Americans Against the City: Anti-Urbanism in the Twentieth Century

Paperback | November 15, 2016

bySteven Conn

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It is a paradox of American life that we are a highly urbanized nation filled with people deeply ambivalent about urban life. An aversion to urban density and all that it contributes to urban life, and a perception that the city was the place where "big government" first took root in Americafostered what historian Steven Conn terms the "anti-urban impulse." In response, anti-urbanists called for the decentralization of the city, and rejected the role of government in American life in favor of a return to the pioneer virtues of independence and self-sufficiency. In this provocative and sweeping book, Conn explores the anti-urban impulse across the 20th century, examining how the ideas born of it have shaped both the places in which Americans live and work, and the anti-government politics so strong today. Beginning in the booming industrial cities of theProgressive era at the turn of the 20th century, where debate surrounding these questions first arose, Conn examines the progression of anti-urban movements. He describes the decentralist movement of the 1930s, the attempt to revive the American small town in the mid-century, the anti-urban basis ofurban renewal in the 1950s and '60s, and the Nixon administration's program of building new towns as a response to the urban crisis, illustrating how, by the middle of the 20th century, anti-urbanism was at the center of the politics of the New Right. Concluding with an exploration of the NewUrbanist experiments at the turn of the 21st century, Conn demonstrates the full breadth of the anti-urban impulse, from its inception to the present day. Engagingly written, thoroughly researched, and forcefully argued, Americans Against the City is important reading for anyone who cares not justabout the history of our cities, but about their future as well.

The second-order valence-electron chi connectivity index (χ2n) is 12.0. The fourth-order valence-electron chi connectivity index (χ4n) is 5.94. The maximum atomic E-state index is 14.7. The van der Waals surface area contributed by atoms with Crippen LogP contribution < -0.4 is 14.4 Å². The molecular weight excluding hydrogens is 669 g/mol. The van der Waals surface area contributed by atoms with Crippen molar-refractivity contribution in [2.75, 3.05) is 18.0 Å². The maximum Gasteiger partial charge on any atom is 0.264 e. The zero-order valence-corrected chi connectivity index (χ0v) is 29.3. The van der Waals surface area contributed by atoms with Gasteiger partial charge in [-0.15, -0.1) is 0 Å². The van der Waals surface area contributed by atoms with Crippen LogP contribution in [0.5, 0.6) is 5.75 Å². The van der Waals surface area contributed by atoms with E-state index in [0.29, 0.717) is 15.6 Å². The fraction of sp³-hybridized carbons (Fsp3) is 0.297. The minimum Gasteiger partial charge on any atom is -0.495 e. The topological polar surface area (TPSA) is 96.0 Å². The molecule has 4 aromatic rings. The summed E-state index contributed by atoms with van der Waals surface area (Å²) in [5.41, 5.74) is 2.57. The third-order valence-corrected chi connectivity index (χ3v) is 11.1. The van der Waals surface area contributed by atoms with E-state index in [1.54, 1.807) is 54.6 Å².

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It is a paradox of American life that we are a highly urbanized nation filled with people deeply ambivalent about urban life. An aversion to urban density and all that it contributes to urban life, and a perception that the city was the place where "big government" first took root in Americafostered what historian Steven Conn terms the...

Steven Conn is Professor and Director, Public History, Ohio State University. He is the author of, To Promote the General Welfare: The Case for Big Government; Metropolitan Philadelphia: Living in the Presence of the Past, among others; he is the co-editor of Building the Nation: Americans Write about Their Architecture, Their Cities...

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Format:PaperbackDimensions:394 pages, 9.21 × 6.14 × 0.68 inPublished:November 15, 2016Publisher:Oxford University PressLanguage:English

The following ISBNs are associated with this title:

ISBN - 10:0190636343

ISBN - 13:9780190636340

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"This clearly written, analytically perceptive work introduces us to the people and the politics that represented the decentralizing, anti-urban spirit of the last century." --Journal of Appalachian Studies